Shovel Knight Pocket Dungeon, all told, is a far cry from any other Shovel Knight game before it. Yet for all its differences, it is no mere spinoff—both in its story and its gameplay, it deserves a place right alongside every other mainline entry in the series. Yacht Club and Vine have accomplished something truly impressive here, an all-new genre that’s sure to delight fans of roguelikes and puzzle games in equal measure. Don’t let the unfamiliarity deter you from digging into everything these pocket dungeons have to offer.

Campbell divides his time between editing Goomba Stomp’s indie games coverage and obsessing over dusty old English literature. Drawn to storytelling from a young age, there are few things he loves as much as interviewing indie developers and sharing their stories.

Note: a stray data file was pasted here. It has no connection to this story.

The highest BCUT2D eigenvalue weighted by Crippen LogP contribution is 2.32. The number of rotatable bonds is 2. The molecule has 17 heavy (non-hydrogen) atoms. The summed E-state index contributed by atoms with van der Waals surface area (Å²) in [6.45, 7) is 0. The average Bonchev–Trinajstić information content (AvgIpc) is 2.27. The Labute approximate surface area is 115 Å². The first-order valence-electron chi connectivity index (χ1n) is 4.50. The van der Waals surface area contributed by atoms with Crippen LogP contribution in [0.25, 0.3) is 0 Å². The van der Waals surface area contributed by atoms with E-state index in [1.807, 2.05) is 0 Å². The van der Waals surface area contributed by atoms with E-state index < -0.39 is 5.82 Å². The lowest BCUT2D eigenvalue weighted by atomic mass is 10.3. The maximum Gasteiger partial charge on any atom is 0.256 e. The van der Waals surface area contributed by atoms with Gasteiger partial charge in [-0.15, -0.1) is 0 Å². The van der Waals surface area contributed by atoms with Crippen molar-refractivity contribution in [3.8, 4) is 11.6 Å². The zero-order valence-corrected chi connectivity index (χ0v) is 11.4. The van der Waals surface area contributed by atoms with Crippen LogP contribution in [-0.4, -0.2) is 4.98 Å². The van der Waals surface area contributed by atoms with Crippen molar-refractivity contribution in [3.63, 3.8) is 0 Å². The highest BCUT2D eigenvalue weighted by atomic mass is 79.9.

Advertisement
Click to comment

Leave a Reply

Your email address will not be published.

Masthead

Ricky Da Conceicao, Founder, Editor-in-Chief
Patrick Murphy, Editor, co-founder
Mike Worby, Managing Editor
Marc Kaliroff, Games Editor, (NXpress Podcast)
Brent Middleton, Indie Games Editor
Campbell Gill, Indie Editor; (NXpress Podcast)
Izsak Barnette, Senior Writer
Renan Fontes, Senior Writer
Mathew Ponthier, Senior Writer
Cameron Daxon, Staff Writer, (NXpress Podcast)
Antonia Haynes, Senior Writer
Christopher Cross, Senior Writer
Tim Maison (Game Boys Podcast)
Ryan Kapioski (Games Boys Podcast)
Alex Aldridge (The Winner is You Podcast)
David Smile (The Winner is You Podcast)
Marty Allen, Staff Writer
Patrick Morris, Staff Writer
Caitlin Wiliams, Staff Writer
Daniel Pinheiro, Staff Writer
Dylan MacDougall, Staff Writer
Michael McKean, Staff Writer
Nicholas Straub, Staff Writer

Trending